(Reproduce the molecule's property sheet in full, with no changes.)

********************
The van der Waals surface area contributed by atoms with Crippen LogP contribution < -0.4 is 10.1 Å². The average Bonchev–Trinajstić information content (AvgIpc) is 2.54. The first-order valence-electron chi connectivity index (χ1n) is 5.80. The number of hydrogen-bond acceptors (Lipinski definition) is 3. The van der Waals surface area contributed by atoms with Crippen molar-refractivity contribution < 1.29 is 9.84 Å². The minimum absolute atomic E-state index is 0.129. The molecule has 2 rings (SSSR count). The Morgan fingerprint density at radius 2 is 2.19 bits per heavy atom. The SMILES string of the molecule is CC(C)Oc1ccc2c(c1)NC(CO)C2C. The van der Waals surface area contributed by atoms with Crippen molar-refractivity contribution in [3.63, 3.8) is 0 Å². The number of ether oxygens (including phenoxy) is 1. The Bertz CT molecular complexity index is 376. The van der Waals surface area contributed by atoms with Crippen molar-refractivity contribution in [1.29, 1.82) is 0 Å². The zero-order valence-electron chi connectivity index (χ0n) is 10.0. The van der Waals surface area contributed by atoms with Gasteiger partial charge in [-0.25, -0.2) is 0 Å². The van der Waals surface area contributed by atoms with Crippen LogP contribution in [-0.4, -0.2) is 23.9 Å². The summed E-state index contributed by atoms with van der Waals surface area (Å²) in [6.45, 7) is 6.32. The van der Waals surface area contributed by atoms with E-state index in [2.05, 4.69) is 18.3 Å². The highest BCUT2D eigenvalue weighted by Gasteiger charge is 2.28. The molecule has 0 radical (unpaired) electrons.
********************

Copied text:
The van der Waals surface area contributed by atoms with Crippen LogP contribution < -0.4 is 10.1 Å². The average Bonchev–Trinajstić information content (AvgIpc) is 2.54. The first-order valence-electron chi connectivity index (χ1n) is 5.80. The number of hydrogen-bond acceptors (Lipinski definition) is 3. The van der Waals surface area contributed by atoms with Crippen molar-refractivity contribution < 1.29 is 9.84 Å². The minimum absolute atomic E-state index is 0.129. The molecule has 2 rings (SSSR count). The Morgan fingerprint density at radius 2 is 2.19 bits per heavy atom. The SMILES string of the molecule is CC(C)Oc1ccc2c(c1)NC(CO)C2C. The van der Waals surface area contributed by atoms with Crippen molar-refractivity contribution in [3.63, 3.8) is 0 Å². The number of ether oxygens (including phenoxy) is 1. The Bertz CT molecular complexity index is 376. The van der Waals surface area contributed by atoms with Crippen molar-refractivity contribution in [1.29, 1.82) is 0 Å². The zero-order valence-electron chi connectivity index (χ0n) is 10.0. The van der Waals surface area contributed by atoms with Gasteiger partial charge in [-0.25, -0.2) is 0 Å². The van der Waals surface area contributed by atoms with Crippen LogP contribution in [-0.4, -0.2) is 23.9 Å². The summed E-state index contributed by atoms with van der Waals surface area (Å²) in [6.45, 7) is 6.32. The van der Waals surface area contributed by atoms with E-state index in [2.05, 4.69) is 18.3 Å². The highest BCUT2D eigenvalue weighted by Gasteiger charge is 2.28. The molecule has 0 radical (unpaired) electrons.